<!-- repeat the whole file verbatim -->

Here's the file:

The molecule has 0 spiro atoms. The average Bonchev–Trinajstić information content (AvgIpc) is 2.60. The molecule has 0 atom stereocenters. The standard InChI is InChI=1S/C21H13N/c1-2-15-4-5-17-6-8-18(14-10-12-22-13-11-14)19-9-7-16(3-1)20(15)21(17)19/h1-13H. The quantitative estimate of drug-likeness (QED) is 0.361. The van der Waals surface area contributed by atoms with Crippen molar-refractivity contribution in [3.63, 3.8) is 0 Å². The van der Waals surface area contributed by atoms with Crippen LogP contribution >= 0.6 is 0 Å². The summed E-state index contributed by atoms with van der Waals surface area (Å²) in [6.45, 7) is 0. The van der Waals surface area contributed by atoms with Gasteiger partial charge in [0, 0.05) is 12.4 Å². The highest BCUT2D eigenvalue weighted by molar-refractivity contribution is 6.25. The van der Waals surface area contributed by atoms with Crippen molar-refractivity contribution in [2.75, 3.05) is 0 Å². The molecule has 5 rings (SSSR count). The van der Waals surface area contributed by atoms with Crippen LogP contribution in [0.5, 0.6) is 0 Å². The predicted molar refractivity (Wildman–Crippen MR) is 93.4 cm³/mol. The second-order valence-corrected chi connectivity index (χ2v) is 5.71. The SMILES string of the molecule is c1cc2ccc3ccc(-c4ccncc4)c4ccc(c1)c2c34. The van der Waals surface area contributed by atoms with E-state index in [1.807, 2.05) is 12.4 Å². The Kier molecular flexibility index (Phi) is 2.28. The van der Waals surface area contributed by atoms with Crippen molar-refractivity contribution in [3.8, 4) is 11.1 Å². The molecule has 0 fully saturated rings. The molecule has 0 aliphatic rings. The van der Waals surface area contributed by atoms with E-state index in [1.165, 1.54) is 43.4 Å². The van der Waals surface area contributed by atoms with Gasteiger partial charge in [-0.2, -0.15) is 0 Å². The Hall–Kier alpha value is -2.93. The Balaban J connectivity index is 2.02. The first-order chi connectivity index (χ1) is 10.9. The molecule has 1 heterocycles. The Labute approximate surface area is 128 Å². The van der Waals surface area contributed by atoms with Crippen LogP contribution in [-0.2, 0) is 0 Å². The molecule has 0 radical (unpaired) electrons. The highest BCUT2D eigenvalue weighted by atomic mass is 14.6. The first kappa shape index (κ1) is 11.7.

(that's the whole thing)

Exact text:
The molecule has 0 spiro atoms. The average Bonchev–Trinajstić information content (AvgIpc) is 2.60. The molecule has 0 atom stereocenters. The standard InChI is InChI=1S/C21H13N/c1-2-15-4-5-17-6-8-18(14-10-12-22-13-11-14)19-9-7-16(3-1)20(15)21(17)19/h1-13H. The quantitative estimate of drug-likeness (QED) is 0.361. The van der Waals surface area contributed by atoms with Crippen molar-refractivity contribution in [3.63, 3.8) is 0 Å². The van der Waals surface area contributed by atoms with Crippen LogP contribution >= 0.6 is 0 Å². The summed E-state index contributed by atoms with van der Waals surface area (Å²) in [6.45, 7) is 0. The van der Waals surface area contributed by atoms with Gasteiger partial charge in [0, 0.05) is 12.4 Å². The highest BCUT2D eigenvalue weighted by molar-refractivity contribution is 6.25. The van der Waals surface area contributed by atoms with Crippen molar-refractivity contribution in [2.75, 3.05) is 0 Å². The molecule has 5 rings (SSSR count). The van der Waals surface area contributed by atoms with Crippen LogP contribution in [0.5, 0.6) is 0 Å². The predicted molar refractivity (Wildman–Crippen MR) is 93.4 cm³/mol. The second-order valence-corrected chi connectivity index (χ2v) is 5.71. The SMILES string of the molecule is c1cc2ccc3ccc(-c4ccncc4)c4ccc(c1)c2c34. The van der Waals surface area contributed by atoms with E-state index in [1.807, 2.05) is 12.4 Å². The Kier molecular flexibility index (Phi) is 2.28. The van der Waals surface area contributed by atoms with Crippen molar-refractivity contribution in [3.8, 4) is 11.1 Å². The molecule has 0 fully saturated rings. The molecule has 0 aliphatic rings. The van der Waals surface area contributed by atoms with E-state index in [1.165, 1.54) is 43.4 Å². The van der Waals surface area contributed by atoms with Gasteiger partial charge in [-0.2, -0.15) is 0 Å². The Hall–Kier alpha value is -2.93. The Balaban J connectivity index is 2.02. The first-order chi connectivity index (χ1) is 10.9. The molecule has 1 heterocycles. The Labute approximate surface area is 128 Å². The van der Waals surface area contributed by atoms with Crippen LogP contribution in [-0.2, 0) is 0 Å². The molecule has 0 radical (unpaired) electrons. The highest BCUT2D eigenvalue weighted by atomic mass is 14.6. The first kappa shape index (κ1) is 11.7.